Following a 12 month transition period, from 12 November 2016, a new law will protect small businesses from unfair terms in standard form contracts.
The law will apply where the contract:
- is for the supply of goods or services or the sale or grant of an interest in land;
- at least one of the parties is a small business (employs less than 20 people, including casual employees employed on a regular and systematic basis);
- the upfront price payable under the contract is no more $300,000 or $1million if the contract is for more than 12 months.
The law will apply to standard form contracts entered into or renewed on or after 12 November 2016. If a contract is varied on or after this date, the law will apply to the varied terms.
Some examples of types of terms that may be considered unfair are:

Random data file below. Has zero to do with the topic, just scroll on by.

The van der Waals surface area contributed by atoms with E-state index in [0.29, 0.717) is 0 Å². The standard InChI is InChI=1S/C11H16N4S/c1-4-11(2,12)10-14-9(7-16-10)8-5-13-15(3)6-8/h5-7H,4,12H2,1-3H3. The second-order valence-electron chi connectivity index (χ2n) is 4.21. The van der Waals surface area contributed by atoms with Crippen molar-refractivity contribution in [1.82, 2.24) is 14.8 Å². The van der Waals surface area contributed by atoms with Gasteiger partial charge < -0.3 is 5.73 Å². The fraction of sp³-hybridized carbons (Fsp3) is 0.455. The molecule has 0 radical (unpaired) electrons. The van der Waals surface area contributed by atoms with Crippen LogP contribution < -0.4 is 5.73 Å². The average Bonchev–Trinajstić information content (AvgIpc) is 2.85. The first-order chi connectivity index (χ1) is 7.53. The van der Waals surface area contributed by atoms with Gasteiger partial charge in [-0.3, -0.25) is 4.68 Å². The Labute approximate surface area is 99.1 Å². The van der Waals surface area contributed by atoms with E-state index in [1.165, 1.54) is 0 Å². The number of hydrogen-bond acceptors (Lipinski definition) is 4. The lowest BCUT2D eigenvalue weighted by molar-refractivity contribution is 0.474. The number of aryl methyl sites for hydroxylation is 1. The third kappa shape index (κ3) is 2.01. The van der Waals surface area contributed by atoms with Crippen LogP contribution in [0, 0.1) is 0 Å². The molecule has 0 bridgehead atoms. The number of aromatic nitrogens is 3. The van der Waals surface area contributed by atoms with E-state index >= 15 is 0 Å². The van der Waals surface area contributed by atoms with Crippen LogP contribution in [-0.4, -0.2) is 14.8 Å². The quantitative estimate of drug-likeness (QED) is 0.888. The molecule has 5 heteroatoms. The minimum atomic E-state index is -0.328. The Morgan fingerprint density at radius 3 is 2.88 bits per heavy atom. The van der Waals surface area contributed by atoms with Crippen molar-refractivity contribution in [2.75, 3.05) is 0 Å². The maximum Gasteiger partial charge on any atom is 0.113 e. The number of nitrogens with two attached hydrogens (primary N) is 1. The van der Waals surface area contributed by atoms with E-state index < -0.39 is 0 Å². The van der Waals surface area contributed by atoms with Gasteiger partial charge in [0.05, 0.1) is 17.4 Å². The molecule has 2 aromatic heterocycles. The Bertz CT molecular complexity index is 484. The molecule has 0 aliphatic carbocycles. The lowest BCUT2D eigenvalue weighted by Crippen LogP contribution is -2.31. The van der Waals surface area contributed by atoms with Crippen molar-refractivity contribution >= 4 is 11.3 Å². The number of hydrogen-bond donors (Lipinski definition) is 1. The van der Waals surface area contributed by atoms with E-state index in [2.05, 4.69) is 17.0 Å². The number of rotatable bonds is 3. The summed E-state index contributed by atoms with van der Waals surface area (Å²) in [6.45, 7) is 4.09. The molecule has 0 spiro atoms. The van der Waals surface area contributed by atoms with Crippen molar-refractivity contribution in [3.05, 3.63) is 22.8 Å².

- terms that enable one party (but not another) to avoid or limit their obligations under the contract;
- terms that enable one party (but not another) to terminate the contract;
- terms that penalise one party (but not another) for breaching or terminating the contract;
- terms that enable one party (but not another) to vary the terms of the contract.
The ACCC, Australian Securities and Investments Commission, and state and territory offices of fair trading will enforce the new law, and if the court finds a term unfair, that particular term will be voided and treated as if it never existed.
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